NEW SHOREHAM – Ballard’s Inn on Block Island donated a combined $8,000 to two Rhode Island charities that have been impacted by the COVID-19 pandemic. The business raised the funds by asking patrons to donate $10 at its door on July 5.
Ballard’s owner, Steven Filippi, said the two entities he decided to support are the Block Island Volunteer Fire & Rescue, which was unable to host its fundraising event this summer, and the Gloria Gemma Breast Cancer Resource Foundation, an organization, “in dire need” of funding.
“It was the right thing to do,” said Filippi. “The Block Island Volunteer Fire & Rescue are heroes. And we heard the Gloria Gemma Breast Cancer Foundation was under financial duress. Everyone knows the great work that they do. So, we wanted to help those two local charities, which are in need.”
Kurt Littlefield, who is chief of the Block Island Fire & Rescue Squad, said the donation, “helps. It was greatly appreciated, in lieu of not being able to have our annual Steak Fry fundraiser at the Fire Barn. The $4,000, which will go into the general fund, goes a long way toward buying gear.”
Littlefield said the public should “be safe” when venturing out on the island and “social distance.”
Bryan Sawyer, chief operating officer of the Gloria Gemma Foundation, said his organization was “extremely grateful for the support that Ballard’s Beach Resort and their guests have given to the Foundation. The COVID-19 Pandemic has made fundraising difficult during these times of uncertainty, and the support of local companies like Ballard’s assists us in providing programs and services to cancer survivors and their families. Cancer did not stop because of the pandemic; now more than ever, our families need our continued support.”
Filippi said that the fundraiser did not begin as a matching enterprise, but after sensing that it was going to be successful, he and his wife, Lauren, decided to match the total amount that was raised.
“We knew within the first half-hour it was going to be successful,” said Filippi, who noted that about 95% of his patrons donated. “Thanks to our customers. Our hats are off to everyone who contributed.”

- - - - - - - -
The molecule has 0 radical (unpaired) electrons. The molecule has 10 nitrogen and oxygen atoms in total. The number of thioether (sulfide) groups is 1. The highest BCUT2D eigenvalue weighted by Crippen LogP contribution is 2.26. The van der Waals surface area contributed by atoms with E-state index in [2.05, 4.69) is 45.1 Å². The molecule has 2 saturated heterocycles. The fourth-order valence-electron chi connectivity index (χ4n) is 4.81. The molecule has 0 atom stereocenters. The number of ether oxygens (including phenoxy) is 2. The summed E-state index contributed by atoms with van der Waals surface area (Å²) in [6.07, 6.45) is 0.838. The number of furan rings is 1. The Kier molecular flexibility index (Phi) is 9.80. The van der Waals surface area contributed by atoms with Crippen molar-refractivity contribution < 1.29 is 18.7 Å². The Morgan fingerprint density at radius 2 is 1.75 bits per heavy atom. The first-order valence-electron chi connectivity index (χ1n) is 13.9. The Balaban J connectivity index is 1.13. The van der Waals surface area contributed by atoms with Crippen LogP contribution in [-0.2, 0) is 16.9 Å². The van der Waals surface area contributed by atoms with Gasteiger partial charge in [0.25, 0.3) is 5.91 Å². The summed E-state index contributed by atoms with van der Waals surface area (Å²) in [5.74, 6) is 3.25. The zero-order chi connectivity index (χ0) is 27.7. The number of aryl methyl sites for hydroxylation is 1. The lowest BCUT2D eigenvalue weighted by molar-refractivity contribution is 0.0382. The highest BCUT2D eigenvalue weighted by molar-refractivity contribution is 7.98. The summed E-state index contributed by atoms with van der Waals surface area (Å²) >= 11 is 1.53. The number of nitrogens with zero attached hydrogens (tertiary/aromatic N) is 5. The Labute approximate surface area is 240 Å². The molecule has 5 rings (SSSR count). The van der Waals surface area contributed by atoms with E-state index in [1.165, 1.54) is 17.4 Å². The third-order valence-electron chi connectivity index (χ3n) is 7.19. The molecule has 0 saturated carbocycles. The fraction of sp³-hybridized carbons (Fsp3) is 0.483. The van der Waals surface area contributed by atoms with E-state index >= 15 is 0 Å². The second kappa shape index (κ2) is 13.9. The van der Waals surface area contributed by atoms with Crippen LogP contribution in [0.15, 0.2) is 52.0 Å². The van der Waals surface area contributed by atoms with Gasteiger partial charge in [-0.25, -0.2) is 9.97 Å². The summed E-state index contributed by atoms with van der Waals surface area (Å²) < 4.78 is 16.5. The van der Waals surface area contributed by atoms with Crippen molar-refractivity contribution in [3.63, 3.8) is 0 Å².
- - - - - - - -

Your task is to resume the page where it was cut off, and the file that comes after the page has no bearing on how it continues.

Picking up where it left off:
In a press release, Filippi said, “While the $4,000 each of these organizations received won’t replace what they would have raised independently, we hope it lessens the sting. By many people making a small donation, we were able to make a big impact – together – for our community. That is a true display of the island values I have come to know. During these unprecedented and difficult times, Ballard’s is proud and humbled we are able to give back to the community that has given us so much. I invite my fellow business and community leaders to do the same if they’re able.”
As for business on Block Island, after opening in June, Filippi said, “Things have been better than expected. It’s not like last year, but we have been pretty busy.”
Filippi, who is also president of the Block Island Tourism Council, said the island’s business owners are hoping that the summer tourism season can generate enough revenue to help business owners make it through to next summer season. The Block Island Ferry has added boats to accommodate safety protocols and an unexpected uptick in its ridership this summer.
“We feel as a community that we can definitely get through this time,” said Filippi, while also noting that some island residents and business owners are “anxious” due to an employee at Finn’s restaurant in Old Harbor having tested positive. “So, we are taking it one day at time.”
Providence Business News is spotlighting nonprofits, companies and workers stepping up to challenges presented by the spread of the new coronavirus.
Cassius Shuman is a staff writer and researcher at the PBN. You may reach him at Shuman@PBN.com
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